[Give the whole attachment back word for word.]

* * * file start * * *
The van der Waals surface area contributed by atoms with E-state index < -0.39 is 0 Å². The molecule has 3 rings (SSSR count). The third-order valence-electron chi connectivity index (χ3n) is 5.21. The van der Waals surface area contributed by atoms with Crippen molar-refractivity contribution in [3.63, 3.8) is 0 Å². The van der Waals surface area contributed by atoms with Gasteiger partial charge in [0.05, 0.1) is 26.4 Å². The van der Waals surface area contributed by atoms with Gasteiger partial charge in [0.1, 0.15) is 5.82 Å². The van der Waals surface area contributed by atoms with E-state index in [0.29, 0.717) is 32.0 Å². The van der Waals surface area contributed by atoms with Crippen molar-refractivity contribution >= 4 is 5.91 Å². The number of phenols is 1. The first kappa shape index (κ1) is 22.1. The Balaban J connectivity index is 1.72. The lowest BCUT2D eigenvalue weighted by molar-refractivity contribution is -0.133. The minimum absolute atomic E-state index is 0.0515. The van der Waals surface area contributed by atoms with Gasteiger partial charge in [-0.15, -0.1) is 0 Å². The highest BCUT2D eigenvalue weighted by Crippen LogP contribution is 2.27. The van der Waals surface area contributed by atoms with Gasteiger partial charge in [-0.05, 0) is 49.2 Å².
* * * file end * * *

The van der Waals surface area contributed by atoms with E-state index < -0.39 is 0 Å². The molecule has 3 rings (SSSR count). The third-order valence-electron chi connectivity index (χ3n) is 5.21. The van der Waals surface area contributed by atoms with Crippen molar-refractivity contribution in [3.63, 3.8) is 0 Å². The van der Waals surface area contributed by atoms with Gasteiger partial charge in [0.05, 0.1) is 26.4 Å². The van der Waals surface area contributed by atoms with Gasteiger partial charge in [0.1, 0.15) is 5.82 Å². The van der Waals surface area contributed by atoms with E-state index in [0.29, 0.717) is 32.0 Å². The van der Waals surface area contributed by atoms with Crippen molar-refractivity contribution >= 4 is 5.91 Å². The number of phenols is 1. The first kappa shape index (κ1) is 22.1. The Balaban J connectivity index is 1.72. The lowest BCUT2D eigenvalue weighted by molar-refractivity contribution is -0.133. The minimum absolute atomic E-state index is 0.0515. The van der Waals surface area contributed by atoms with Gasteiger partial charge in [-0.15, -0.1) is 0 Å². The highest BCUT2D eigenvalue weighted by Crippen LogP contribution is 2.27. The van der Waals surface area contributed by atoms with Gasteiger partial charge in [-0.05, 0) is 49.2 Å².